• The autonomy was expected to lead to a faster development process in the northern and eastern regions of Sri Lanka which had to bear the wrath of the civil war lag in socio economic development.
  • It was also expected that the establishment of Provincial Councils would increase grassroot-level participation in Sri Lankan Democracy.

Concerns with the 13th Amendment

  • Despite the well-intended provisions of devolution of power to the provincial councils, the restrictions on financial powers and overriding powers given to the President, the provincial administrations have not been effective in ensuring better lives for their citizens.
  • The provisions relating to police and land have never been implemented.
  • The people in favour of abolition of the provincial councils argue that the working of the councils entails huge costs and there seems to be very little improvement in governance despite this.
  • They argue that in a small country the provinces could be effectively controlled by the Centre and there is no need for decentralization in such a scenario.
  • The 13th Amendment issue has been politicized and this spells trouble for comprehensively addressing the long pending ethnic issue in the island nation. The Sinhala nationalist parties see the accord and the consequent legislation as an Indian intervention into Sri Lankan domestic issues. The election season often witnesses the leaders from the Sinhala nationalist parties making wielded attacks on India for political mileage.

Why is it contentious?

  • The 13th Amendment carries considerable baggage from the country’s civil war years.
  • It was opposed vociferously by both Sinhala nationalist parties and the LTTE. The former thought it was too much power to share, while the Tigers deemed it too little.
  • Though signed by the powerful President Jayawardene, it was widely perceived as an imposition by a neighbour (India) wielding hegemonic influence.
  • After the Rajapaksas’ emphatic win in the November 2019 presidential polls and the August 2020 general election, there are calls for the abolition of provincial councils as against the provisions of the 13th amendment.

-Source: The Hindu


US sanctions on Iran: No bearing on Chabahar port project

Context:

India’s External Affairs Minister S Jaishankar clarified that US sanctions are “not relevant” to India’s Chabahar port project in Iran “at all”.

Relevance:

GS-II: Polity and Constitution (Constitutional Provisions)

Dimensions of the Article:

  1. The Chabahar Port and its benefits for India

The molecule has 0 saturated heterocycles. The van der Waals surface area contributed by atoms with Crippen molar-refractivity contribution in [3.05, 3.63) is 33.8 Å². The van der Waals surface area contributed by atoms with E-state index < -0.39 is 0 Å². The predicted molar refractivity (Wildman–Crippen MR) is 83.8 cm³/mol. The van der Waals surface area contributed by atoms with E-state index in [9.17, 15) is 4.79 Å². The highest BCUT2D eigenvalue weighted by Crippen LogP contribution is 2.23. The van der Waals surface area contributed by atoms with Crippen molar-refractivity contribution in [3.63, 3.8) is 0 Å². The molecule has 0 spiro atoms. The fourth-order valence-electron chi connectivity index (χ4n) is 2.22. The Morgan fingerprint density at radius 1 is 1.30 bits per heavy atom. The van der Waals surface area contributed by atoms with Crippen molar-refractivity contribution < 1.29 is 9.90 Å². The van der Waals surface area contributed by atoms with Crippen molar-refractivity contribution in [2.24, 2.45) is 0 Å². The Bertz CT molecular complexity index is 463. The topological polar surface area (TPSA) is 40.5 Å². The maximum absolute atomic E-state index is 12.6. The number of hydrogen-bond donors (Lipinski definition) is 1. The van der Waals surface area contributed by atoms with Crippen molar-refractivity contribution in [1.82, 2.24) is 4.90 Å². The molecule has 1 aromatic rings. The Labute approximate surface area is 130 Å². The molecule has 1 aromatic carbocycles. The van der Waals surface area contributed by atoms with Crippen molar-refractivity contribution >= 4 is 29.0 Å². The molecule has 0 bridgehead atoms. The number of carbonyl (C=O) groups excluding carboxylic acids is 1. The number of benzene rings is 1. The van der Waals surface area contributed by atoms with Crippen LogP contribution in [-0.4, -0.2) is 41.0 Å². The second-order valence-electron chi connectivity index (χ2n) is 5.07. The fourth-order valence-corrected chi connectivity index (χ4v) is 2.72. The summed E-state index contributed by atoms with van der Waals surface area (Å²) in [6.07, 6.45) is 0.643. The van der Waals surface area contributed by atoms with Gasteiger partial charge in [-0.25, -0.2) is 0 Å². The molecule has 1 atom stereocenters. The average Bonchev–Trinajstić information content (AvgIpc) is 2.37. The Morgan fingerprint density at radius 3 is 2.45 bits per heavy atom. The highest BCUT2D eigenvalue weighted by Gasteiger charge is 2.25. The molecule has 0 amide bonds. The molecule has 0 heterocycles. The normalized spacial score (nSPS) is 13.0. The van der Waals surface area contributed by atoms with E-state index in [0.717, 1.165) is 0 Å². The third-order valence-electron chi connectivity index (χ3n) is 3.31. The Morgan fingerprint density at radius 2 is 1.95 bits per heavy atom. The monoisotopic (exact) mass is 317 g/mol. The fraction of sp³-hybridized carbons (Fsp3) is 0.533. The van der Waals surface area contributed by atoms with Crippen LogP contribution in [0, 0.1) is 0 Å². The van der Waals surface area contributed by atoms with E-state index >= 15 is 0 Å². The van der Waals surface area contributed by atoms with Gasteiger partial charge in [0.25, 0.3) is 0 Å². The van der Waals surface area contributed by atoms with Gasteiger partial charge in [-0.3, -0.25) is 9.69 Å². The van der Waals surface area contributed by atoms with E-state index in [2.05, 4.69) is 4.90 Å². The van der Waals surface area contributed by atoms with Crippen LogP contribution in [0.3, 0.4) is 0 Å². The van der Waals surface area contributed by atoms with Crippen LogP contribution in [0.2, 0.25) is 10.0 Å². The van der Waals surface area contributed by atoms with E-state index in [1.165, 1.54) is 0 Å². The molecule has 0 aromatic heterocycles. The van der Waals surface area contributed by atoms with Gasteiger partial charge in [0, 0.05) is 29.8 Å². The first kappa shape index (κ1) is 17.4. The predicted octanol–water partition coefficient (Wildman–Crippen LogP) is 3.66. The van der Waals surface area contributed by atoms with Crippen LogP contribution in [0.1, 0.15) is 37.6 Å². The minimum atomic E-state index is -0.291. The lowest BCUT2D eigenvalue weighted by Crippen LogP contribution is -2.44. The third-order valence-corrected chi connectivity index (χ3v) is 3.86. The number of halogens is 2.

2. More about US Sanctions and Chabahar port

The Chabahar Port and its benefits for India

  • The Chabahar Port is Located on the Gulf of Oman and is the only oceanic port of the country.
  • With this, India can bypass Pakistan in transporting goods to Afghanistan.
  • It will also boost India’s access to Iran, the key gateway to the International North-South Transport Corridor that has sea, rail and road routes between India, Russia, Iran, Europe and Central Asia.
  • It also helps India counter Chinese presence in the Arabian Seawhich China is trying to ensure by helping Pakistan develop the Gwadar port. Gwadar port is less than 400 km from Chabahar by road and 100 km by sea.
  • With Chabahar port being developed and operated by India, Iran also becomes a military ally to India. Chabahar could be used in case China decides to flex its navy muscles by stationing ships in Gwadar port to reckon its upper hand in the Indian Ocean, Persian Gulf and Middle East.
  • Trade benefits: With Chabahar port becoming functional, there will be a significant boost in the import of iron ore, sugar and rice to India. The import cost of oil to India will also see a considerable decline. India has already increased its crude purchase from Iran since the West imposed ban on Iran was lifted.
  • From a diplomatic perspective, Chabahar port could be used as a point from where humanitarian operations could be coordinated.

More about US Sanctions and Chabahar port

In 2018, U.S. administration under President Donald Trump unilaterally pulled the U.S. out of the nuclear deal with Iran [Joint Comprehensive Plan of Action (JCPOA)] amid doubts from its allies in the region of the ability of the nuclear deal to address Iran’s growing influence in the region. It also reimposed economic sanctions on Iran.